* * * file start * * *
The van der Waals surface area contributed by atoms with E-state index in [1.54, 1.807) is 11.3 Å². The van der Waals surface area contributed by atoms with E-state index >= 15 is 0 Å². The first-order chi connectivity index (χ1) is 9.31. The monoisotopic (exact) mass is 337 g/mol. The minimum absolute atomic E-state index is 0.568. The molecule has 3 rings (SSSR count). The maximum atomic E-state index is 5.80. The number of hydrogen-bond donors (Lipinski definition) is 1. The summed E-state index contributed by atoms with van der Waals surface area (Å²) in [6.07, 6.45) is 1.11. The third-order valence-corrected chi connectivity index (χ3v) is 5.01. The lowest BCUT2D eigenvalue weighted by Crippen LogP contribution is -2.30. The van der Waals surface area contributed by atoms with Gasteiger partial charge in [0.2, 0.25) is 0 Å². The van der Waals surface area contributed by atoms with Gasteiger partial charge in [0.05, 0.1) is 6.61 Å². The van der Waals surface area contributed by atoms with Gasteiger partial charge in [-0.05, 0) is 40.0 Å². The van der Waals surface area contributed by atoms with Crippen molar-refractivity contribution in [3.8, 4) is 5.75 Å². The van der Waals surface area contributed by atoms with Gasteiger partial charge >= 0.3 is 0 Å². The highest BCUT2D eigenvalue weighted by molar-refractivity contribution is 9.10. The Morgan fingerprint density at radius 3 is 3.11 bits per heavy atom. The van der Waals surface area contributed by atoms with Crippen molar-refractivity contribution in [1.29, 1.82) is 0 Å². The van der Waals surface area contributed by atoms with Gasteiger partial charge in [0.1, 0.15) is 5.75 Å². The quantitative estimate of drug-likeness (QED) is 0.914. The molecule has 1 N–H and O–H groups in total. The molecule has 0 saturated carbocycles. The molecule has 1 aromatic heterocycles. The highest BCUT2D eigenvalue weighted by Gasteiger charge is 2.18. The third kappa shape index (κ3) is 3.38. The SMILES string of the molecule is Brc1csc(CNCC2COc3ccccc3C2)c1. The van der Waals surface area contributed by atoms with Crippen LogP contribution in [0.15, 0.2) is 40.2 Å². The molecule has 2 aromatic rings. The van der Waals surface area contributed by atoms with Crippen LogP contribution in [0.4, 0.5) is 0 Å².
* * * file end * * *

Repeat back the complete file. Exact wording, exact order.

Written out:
The van der Waals surface area contributed by atoms with E-state index in [1.54, 1.807) is 11.3 Å². The van der Waals surface area contributed by atoms with E-state index >= 15 is 0 Å². The first-order chi connectivity index (χ1) is 9.31. The monoisotopic (exact) mass is 337 g/mol. The minimum absolute atomic E-state index is 0.568. The molecule has 3 rings (SSSR count). The maximum atomic E-state index is 5.80. The number of hydrogen-bond donors (Lipinski definition) is 1. The summed E-state index contributed by atoms with van der Waals surface area (Å²) in [6.07, 6.45) is 1.11. The third-order valence-corrected chi connectivity index (χ3v) is 5.01. The lowest BCUT2D eigenvalue weighted by Crippen LogP contribution is -2.30. The van der Waals surface area contributed by atoms with Gasteiger partial charge in [0.2, 0.25) is 0 Å². The van der Waals surface area contributed by atoms with Gasteiger partial charge in [0.05, 0.1) is 6.61 Å². The van der Waals surface area contributed by atoms with Gasteiger partial charge in [-0.05, 0) is 40.0 Å². The van der Waals surface area contributed by atoms with Crippen molar-refractivity contribution in [3.8, 4) is 5.75 Å². The van der Waals surface area contributed by atoms with Gasteiger partial charge >= 0.3 is 0 Å². The highest BCUT2D eigenvalue weighted by molar-refractivity contribution is 9.10. The Morgan fingerprint density at radius 3 is 3.11 bits per heavy atom. The van der Waals surface area contributed by atoms with Crippen molar-refractivity contribution in [1.29, 1.82) is 0 Å². The van der Waals surface area contributed by atoms with Gasteiger partial charge in [0.1, 0.15) is 5.75 Å². The quantitative estimate of drug-likeness (QED) is 0.914. The molecule has 1 N–H and O–H groups in total. The molecule has 0 saturated carbocycles. The molecule has 1 aromatic heterocycles. The highest BCUT2D eigenvalue weighted by Gasteiger charge is 2.18. The third kappa shape index (κ3) is 3.38. The SMILES string of the molecule is Brc1csc(CNCC2COc3ccccc3C2)c1. The van der Waals surface area contributed by atoms with Crippen LogP contribution in [0.15, 0.2) is 40.2 Å². The molecule has 2 aromatic rings. The van der Waals surface area contributed by atoms with Crippen LogP contribution in [0.4, 0.5) is 0 Å².